What were the goals of the U.S. during the Korean War?

1 Answer | Add Yours

larrygates's profile pic

larrygates | College Teacher | (Level 1) Educator Emeritus

Posted on

The goals of the United States were to prevent North Korea from taking South Korea and unifying the two countries under a communist regime. This was part of the larger American policy of containment: to stop the spread of communism into areas where it did not exist.

The war began when troops from North Korea crossed over the 38th Parallel (which divided the two countries.) A secondary plan was to force American troops in South Korea to withdraw. President Harry Truman saw this as an attempt by the Soviet Union to spread its own influence as well as expand the communist bloc. In a speech to Congress, he stated:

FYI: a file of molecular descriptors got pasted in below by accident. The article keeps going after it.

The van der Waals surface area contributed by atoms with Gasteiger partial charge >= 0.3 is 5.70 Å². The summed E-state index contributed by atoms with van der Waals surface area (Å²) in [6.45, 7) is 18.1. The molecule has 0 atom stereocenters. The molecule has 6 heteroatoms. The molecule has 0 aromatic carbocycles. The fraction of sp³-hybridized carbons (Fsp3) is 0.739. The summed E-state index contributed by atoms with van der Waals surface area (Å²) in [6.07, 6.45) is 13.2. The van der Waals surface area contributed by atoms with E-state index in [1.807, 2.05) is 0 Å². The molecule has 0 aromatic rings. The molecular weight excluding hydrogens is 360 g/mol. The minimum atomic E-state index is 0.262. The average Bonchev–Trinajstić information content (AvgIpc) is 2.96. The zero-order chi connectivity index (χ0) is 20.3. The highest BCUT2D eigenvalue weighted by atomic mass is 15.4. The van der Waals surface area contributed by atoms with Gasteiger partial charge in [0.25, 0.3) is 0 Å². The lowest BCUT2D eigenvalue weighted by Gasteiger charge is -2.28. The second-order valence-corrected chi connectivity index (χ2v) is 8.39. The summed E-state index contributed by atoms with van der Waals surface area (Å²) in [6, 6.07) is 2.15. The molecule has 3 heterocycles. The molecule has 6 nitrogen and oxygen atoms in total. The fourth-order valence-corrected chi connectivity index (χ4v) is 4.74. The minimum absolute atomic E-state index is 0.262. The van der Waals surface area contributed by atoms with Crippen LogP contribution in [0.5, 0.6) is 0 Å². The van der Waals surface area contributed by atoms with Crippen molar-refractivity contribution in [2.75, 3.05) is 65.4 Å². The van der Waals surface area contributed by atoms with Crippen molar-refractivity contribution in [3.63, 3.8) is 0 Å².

The attack upon Korea makes it plain beyond all doubt that communism has passed beyond the use of subversion to conquer independent nations and will now use armed invasion and war.

The Korean War was actually a United Nations "police action," although the United States was a major participant. The plan was to force the North Korean troops back across the 38th Parallel and maintain the stability of the area. The war ended when President Dwight Eisenhower threatened to use nuclear weapons, and the Soviets (as well as the Chinese, who were now involved) backed down.


We’ve answered 317,367 questions. We can answer yours, too.

Ask a question